Gabriel Voisin's records

Although Marchand's terrible accident temporarily diminished the company's appetite for record-breaking, the hiatus allowed time for the next attempts to be planned. After more than a year had passed, the 12-cylinder Voisin was ready.


Largely subsidised by the Yacco oil company, it was a particularly impressive machine: a V12 based on two C16 six-cylinder blocks on a common crankcase, giving a total displacement of 11,660 cc. The monster was fuelled via two carburettors mounted in the 'V'. Starting was accomplished by Dynastart, and in the absence of a gearbox as before, the phenomenal torque of the 250bhp unit was fed through a multi-plate clutch. The loyal fuel sponsor of previous attempts, Gaz de Paris once again provided its notorious blend of petrol and benzol.

On this picture we can see the unbalanced engine...
...and on this one, we can see an example of the tested rear design.
The car was very low, the chassis rails being underslung beneath the axles. Different bodies were tested before the definitive shape emerged, and the car was fitted with twin headlights to improve visibility.

With such potentially rich returns in terms of publicity, Gabriel Voisin decided with the sponsors' agreement to run at relatively low speeds in order to prolong the life of the tyres, vulnerable as they were carrying a car of this weight at high speed.

The attempt began on September 16th, with Marchand (by now recovered from his accident) accompanied by André Morel, Serge Kiriloff and Leroy de Presale (the factory test driver). It differed from previous attempts in that Voisin installed several movable lighting units to illuminate the track, both around and within the great oval. A proper workshop was built, complete with a sleeping area for the drivers, and in view of the previous year's experience, a fully equipped medical post.

The big Voisin took to the track early in the afternoon and had covered over 1100 miles by the end of the day; the drivers took their successive turns at the wheel for ten days with nothing but fuel and tyre stops.

Object assumed of this attempt : 40 000 kilometres, the "Earth tour "!

And came the records :

1929 world records
From 16 to 25 september
Average speed
4000 miles
148,817 kp/h
43h 32mn 45s 99/100
5000 miles
146,723 kp/h
54h 50mn 27s 78/100
10 000 kms

147,117 kp/h

67h 58mn 23s 5/100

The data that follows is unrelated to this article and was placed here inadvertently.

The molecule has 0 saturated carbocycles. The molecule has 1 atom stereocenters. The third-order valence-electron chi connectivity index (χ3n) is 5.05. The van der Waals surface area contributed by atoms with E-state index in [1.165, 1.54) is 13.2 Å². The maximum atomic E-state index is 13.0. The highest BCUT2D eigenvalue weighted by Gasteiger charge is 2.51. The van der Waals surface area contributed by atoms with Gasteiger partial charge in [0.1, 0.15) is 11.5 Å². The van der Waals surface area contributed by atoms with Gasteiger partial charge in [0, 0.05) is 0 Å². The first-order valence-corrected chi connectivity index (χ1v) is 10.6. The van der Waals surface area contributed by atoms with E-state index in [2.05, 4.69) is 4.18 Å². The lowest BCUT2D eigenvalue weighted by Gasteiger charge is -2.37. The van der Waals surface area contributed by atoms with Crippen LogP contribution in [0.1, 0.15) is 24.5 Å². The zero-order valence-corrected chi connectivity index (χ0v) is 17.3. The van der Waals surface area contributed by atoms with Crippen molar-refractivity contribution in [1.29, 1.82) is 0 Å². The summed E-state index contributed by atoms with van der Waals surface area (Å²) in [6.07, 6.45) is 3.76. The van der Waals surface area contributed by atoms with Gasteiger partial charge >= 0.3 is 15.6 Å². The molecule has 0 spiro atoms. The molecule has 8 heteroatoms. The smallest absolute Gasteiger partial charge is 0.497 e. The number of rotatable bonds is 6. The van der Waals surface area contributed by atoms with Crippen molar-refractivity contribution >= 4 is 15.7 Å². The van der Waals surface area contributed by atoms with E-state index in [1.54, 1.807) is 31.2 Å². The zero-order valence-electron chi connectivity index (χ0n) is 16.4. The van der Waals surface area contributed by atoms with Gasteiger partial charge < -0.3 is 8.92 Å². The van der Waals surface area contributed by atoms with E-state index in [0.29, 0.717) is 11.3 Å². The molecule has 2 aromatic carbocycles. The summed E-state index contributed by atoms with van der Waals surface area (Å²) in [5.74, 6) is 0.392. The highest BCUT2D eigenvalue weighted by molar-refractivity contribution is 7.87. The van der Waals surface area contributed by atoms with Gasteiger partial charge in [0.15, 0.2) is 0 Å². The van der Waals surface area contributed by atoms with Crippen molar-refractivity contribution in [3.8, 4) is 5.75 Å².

10 000 miles
139,196 kp/h
116h 28mn 51s 27/100
15 000 kms
141,677 kp/h
105h 52mn 27s 24/100
15 000 miles
137,598 kp/h
175h 26mn 9s 00/100
20 000 kms
136,937 kp/h
146h 3mn 8s 92/100
20 000 miles
133,141 kp/h
241h 43mn 40s 90/100
25 000 kms
137,912 kp/h
181h 16mn 29s 75/100
30 000 kms
133,531 kp/h
224h 39mn 58s 78/100

At those ten world records, a new rule gives to the firm 9 nine other records, on the duration :

Average speed
2 days
7038 kms
146,604 kp/h
3 days
10 258 kms
142,485 kp/h
4 days
13 804 kms
143,790 kp/h
5 days
16 575 kms
138,125 kp/h
6 days
19 698 kms
136,796 kp/h
7 days
23 234 kms
138,302 kp/h
8 days
25 846 kms
134,616 kp/h
9 days
28 794 kms
133,305 kp/h
10 days
31 965 kms
133,186 kp/h

The records duly fell, adding nine new world records to the ten the marque already held. When the car had covered nearly 35,000 kilometres, one of the wire wheels gave way and the car crashed, fortunately without injuring Kiriloff, who was driving at the time. Further attempts with the car were therefore abandoned before taking the 40,000 kilometre record - but with a total of 36 out of 53 homologated world records, Gabriel Voisin had no cause to complain...

To disprove malicious rumours then circulating about the car's condition by the end of the attempt, Gabriel Voisin arranged for it to be dismantled and publicly examined by independent assessors, who duly confirmed the cause of the accident (spoke failure) and the excellent condition of the mighty engine. The 12-cylinder record car rebuilt to take pride of place on the Voisin stand at the Salon de Paris.

Only one question remained: would Gabriel Voisin leave his competitors to snatch the prestigious 40,000 kilometre record?

NB : the record statistics reproduced here are based on the pages on this subject published in 'Toutes les Voisin' by René Bellu and a three-part article by Serge Pozzoli in 'Le Fanatique de l'automobile' N°23, 24 and 26.

To 1930  records back to 1928 records